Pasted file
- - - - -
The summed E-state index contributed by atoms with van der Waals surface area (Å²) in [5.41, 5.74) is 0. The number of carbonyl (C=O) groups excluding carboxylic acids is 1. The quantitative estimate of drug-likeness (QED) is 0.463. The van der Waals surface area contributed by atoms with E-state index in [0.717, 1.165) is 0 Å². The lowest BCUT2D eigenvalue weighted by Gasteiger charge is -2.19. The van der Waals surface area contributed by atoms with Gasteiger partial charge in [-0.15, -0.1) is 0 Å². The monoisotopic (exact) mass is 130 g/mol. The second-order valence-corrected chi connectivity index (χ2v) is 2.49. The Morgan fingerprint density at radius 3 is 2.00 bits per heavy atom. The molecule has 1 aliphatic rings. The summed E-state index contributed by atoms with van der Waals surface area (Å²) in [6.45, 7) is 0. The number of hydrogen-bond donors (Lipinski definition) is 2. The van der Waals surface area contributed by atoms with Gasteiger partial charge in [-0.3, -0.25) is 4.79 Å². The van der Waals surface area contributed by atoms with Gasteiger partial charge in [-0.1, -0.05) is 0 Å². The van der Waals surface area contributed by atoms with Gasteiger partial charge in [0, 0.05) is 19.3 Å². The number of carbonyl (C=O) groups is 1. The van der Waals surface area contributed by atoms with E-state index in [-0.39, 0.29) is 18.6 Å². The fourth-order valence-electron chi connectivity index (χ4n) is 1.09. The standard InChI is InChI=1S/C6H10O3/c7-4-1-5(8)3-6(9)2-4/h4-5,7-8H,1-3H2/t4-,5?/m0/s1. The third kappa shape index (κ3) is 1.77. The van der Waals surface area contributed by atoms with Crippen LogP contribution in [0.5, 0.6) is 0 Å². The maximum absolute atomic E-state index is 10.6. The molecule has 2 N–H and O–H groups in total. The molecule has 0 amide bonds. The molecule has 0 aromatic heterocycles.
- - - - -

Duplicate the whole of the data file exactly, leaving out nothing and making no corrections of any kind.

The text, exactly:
The summed E-state index contributed by atoms with van der Waals surface area (Å²) in [5.41, 5.74) is 0. The number of carbonyl (C=O) groups excluding carboxylic acids is 1. The quantitative estimate of drug-likeness (QED) is 0.463. The van der Waals surface area contributed by atoms with E-state index in [0.717, 1.165) is 0 Å². The lowest BCUT2D eigenvalue weighted by Gasteiger charge is -2.19. The van der Waals surface area contributed by atoms with Gasteiger partial charge in [-0.15, -0.1) is 0 Å². The monoisotopic (exact) mass is 130 g/mol. The second-order valence-corrected chi connectivity index (χ2v) is 2.49. The Morgan fingerprint density at radius 3 is 2.00 bits per heavy atom. The molecule has 1 aliphatic rings. The summed E-state index contributed by atoms with van der Waals surface area (Å²) in [6.45, 7) is 0. The number of hydrogen-bond donors (Lipinski definition) is 2. The van der Waals surface area contributed by atoms with Gasteiger partial charge in [-0.3, -0.25) is 4.79 Å². The van der Waals surface area contributed by atoms with Gasteiger partial charge in [-0.1, -0.05) is 0 Å². The van der Waals surface area contributed by atoms with Gasteiger partial charge in [0, 0.05) is 19.3 Å². The number of carbonyl (C=O) groups is 1. The van der Waals surface area contributed by atoms with E-state index in [-0.39, 0.29) is 18.6 Å². The fourth-order valence-electron chi connectivity index (χ4n) is 1.09. The standard InChI is InChI=1S/C6H10O3/c7-4-1-5(8)3-6(9)2-4/h4-5,7-8H,1-3H2/t4-,5?/m0/s1. The third kappa shape index (κ3) is 1.77. The van der Waals surface area contributed by atoms with Crippen LogP contribution in [0.5, 0.6) is 0 Å². The maximum absolute atomic E-state index is 10.6. The molecule has 2 N–H and O–H groups in total. The molecule has 0 amide bonds. The molecule has 0 aromatic heterocycles.